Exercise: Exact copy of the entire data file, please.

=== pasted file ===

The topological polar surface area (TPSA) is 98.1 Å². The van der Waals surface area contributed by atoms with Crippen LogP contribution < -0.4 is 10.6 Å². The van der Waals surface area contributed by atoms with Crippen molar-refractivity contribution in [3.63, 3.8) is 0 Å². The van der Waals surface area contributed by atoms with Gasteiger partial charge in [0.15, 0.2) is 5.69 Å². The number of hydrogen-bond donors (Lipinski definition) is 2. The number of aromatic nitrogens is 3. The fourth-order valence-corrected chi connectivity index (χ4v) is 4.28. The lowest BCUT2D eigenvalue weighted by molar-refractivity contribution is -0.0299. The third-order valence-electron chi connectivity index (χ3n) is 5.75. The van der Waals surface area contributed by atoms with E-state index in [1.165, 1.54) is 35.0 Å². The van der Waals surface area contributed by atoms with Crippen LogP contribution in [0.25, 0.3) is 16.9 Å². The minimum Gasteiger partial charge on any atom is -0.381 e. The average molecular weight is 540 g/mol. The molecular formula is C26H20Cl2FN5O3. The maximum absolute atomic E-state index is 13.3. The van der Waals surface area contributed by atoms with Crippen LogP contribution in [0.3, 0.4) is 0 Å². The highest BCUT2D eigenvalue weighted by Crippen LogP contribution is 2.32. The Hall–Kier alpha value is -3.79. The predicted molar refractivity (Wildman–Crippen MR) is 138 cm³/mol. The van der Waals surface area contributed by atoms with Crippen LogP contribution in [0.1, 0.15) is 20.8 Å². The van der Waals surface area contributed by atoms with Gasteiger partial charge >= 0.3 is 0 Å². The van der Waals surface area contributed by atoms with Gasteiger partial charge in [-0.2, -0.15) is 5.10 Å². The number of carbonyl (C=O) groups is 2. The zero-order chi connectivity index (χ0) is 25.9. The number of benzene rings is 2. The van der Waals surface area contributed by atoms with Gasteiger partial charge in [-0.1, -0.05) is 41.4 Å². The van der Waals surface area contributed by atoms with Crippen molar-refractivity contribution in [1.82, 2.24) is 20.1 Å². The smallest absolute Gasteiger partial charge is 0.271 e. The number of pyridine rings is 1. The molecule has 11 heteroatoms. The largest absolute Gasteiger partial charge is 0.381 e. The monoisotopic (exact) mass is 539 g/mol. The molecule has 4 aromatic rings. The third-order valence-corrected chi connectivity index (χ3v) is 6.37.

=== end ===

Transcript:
The topological polar surface area (TPSA) is 98.1 Å². The van der Waals surface area contributed by atoms with Crippen LogP contribution < -0.4 is 10.6 Å². The van der Waals surface area contributed by atoms with Crippen molar-refractivity contribution in [3.63, 3.8) is 0 Å². The van der Waals surface area contributed by atoms with Gasteiger partial charge in [0.15, 0.2) is 5.69 Å². The number of hydrogen-bond donors (Lipinski definition) is 2. The number of aromatic nitrogens is 3. The fourth-order valence-corrected chi connectivity index (χ4v) is 4.28. The lowest BCUT2D eigenvalue weighted by molar-refractivity contribution is -0.0299. The third-order valence-electron chi connectivity index (χ3n) is 5.75. The van der Waals surface area contributed by atoms with E-state index in [1.165, 1.54) is 35.0 Å². The van der Waals surface area contributed by atoms with Crippen LogP contribution in [0.25, 0.3) is 16.9 Å². The minimum Gasteiger partial charge on any atom is -0.381 e. The average molecular weight is 540 g/mol. The molecular formula is C26H20Cl2FN5O3. The maximum absolute atomic E-state index is 13.3. The van der Waals surface area contributed by atoms with Crippen LogP contribution in [0.3, 0.4) is 0 Å². The highest BCUT2D eigenvalue weighted by Crippen LogP contribution is 2.32. The Hall–Kier alpha value is -3.79. The predicted molar refractivity (Wildman–Crippen MR) is 138 cm³/mol. The van der Waals surface area contributed by atoms with Crippen LogP contribution in [0.1, 0.15) is 20.8 Å². The van der Waals surface area contributed by atoms with Gasteiger partial charge >= 0.3 is 0 Å². The van der Waals surface area contributed by atoms with Gasteiger partial charge in [-0.2, -0.15) is 5.10 Å². The number of carbonyl (C=O) groups is 2. The zero-order chi connectivity index (χ0) is 25.9. The number of benzene rings is 2. The van der Waals surface area contributed by atoms with Gasteiger partial charge in [-0.1, -0.05) is 41.4 Å². The van der Waals surface area contributed by atoms with Crippen molar-refractivity contribution in [1.82, 2.24) is 20.1 Å². The smallest absolute Gasteiger partial charge is 0.271 e. The number of pyridine rings is 1. The molecule has 11 heteroatoms. The largest absolute Gasteiger partial charge is 0.381 e. The monoisotopic (exact) mass is 539 g/mol. The molecule has 4 aromatic rings. The third-order valence-corrected chi connectivity index (χ3v) is 6.37.